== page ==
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August 2010

In Praise Of: Ramadan in Bahrain

The second in a continuing series exploring expat life in Bahrain.

Ramadan Bahrain, like most of the Muslim world, is currently celebrating the holy month of Ramadan. Mr. Crab has had previous brief experiences with Ramadan in Bosnia and Iraq, and Mrs. Crab previously worked in an East London school where the majority of pupils were Muslims. But Ramadan is a completely different experience when you are actually living and working in a Muslim country.

But first, a brief introduction of Ramadan from Wikipedia:

Ramadan is the Islamic month of fasting, in which participating Muslims refrain from eating, drinking and sexual relations from dawn until sunset.[1] Fasting is intended to teach Muslims about patience, humility, and spirituality. It is a time for Muslims to fast for the sake of God (Arabic: الله‎, trans: Allah) and to offer more prayer than usual. During Ramadan, Muslims ask forgiveness for past sins, pray for guidance and help in refraining from everyday evils, and try to purify themselves through self-restraint and good deeds. As compared to the solar calendar, the dates of Ramadan vary, moving backwards about eleven days each year depending on the moon. Muslims believe Ramadan to be an auspicious month for the revelations of God to humankind, being the month in which the first verses of the Qur'an were revealed to the Prophet Muhammad.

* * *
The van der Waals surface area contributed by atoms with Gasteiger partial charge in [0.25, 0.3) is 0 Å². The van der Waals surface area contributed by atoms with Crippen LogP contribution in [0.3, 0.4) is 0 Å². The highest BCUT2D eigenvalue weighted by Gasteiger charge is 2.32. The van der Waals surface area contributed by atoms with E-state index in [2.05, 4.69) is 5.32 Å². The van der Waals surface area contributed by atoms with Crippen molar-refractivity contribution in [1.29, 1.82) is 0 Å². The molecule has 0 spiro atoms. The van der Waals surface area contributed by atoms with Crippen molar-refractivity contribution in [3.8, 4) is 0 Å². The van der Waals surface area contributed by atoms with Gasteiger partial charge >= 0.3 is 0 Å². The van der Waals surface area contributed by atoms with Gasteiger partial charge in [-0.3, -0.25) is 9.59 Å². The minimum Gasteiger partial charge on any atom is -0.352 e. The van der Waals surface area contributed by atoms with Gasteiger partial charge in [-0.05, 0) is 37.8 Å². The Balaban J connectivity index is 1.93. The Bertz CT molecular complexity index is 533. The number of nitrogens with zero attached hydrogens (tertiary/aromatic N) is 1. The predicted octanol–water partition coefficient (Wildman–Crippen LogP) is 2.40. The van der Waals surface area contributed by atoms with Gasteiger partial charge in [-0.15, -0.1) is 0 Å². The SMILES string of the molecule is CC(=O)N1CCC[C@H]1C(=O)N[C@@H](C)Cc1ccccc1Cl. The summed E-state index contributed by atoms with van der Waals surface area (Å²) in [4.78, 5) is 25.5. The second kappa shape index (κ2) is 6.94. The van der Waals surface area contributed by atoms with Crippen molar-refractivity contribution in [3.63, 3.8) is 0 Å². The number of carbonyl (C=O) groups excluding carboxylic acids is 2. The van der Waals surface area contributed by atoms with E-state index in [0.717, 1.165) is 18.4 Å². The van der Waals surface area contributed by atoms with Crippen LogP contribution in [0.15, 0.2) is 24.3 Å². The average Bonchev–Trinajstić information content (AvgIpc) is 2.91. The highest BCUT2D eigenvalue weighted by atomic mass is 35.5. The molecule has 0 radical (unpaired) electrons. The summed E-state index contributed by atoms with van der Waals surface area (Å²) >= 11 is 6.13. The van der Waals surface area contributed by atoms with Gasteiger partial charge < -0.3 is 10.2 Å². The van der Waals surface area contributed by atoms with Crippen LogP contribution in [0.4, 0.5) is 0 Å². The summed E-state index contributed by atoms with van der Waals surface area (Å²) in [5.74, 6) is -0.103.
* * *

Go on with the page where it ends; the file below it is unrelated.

Ramadan is a busy time for US Embassy Manama, especially for POL, ECON and PD sections. Representational duties include escorting VIPs to Ramadan events. The first event after sundown is iftar, when Muslim Bahrainis break their fast with a small meal amongst friends and family. This is followed by majalis, which are gender-segregated gatherings over tea, coffee, dates and sweets. Finally comes the gabhga, a huge buffet meal that starts around 9pm and can last well past 1am.

Mr. Crab has been burning the candle at both ends. On a recent event, I escorted a certain prominent Muslim-American imam who has been in the news everyday for the past month. We attended several majalis and gabghas, returning home at 3am. At most of the events I served as note-taker, but the main purpose of representational and Ramadan events is to see old friends and make new ones. I played dominoes with some Sheikhs, discussed current events and politics with business leaders, and met contacts for my portfolio, and smiled a lot for photographs. My photo has appeared in several Bahraini English and Arabic newspapers; as a former long-time journalist, it's a strange feeling being on this side of the story!  It's these after-hour functions are where real public diplomacy takes place.

Ramadan Kareem (Blessed Ramadan) is a beautiful holiday at night. Many houses and mosques are decorated in brightly colored lights and streamers. And just like Christmas, every mall and shop features Ramadan special offers, or sales. Last night was the halfway point of Ramadan known as Garangao, a traditional children's festival that's very much like Halloween. Children dress up in bright traditional dress, carry felt bags and go from house to house collecting sweets and coins.

During Ramadan, many Bahrainis switch night and day. They will "party" well into dawn hours, and sleep during the day. Most Bahrain government offices are only open at most 4 hours a day. Many small mom & pop shops are closed all day but reopen at night. Grocery stores and shopping malls are usually business as usual, and during Ramadan will stay open until 1am or later. There are even 2am movie screenings at the local cinemas!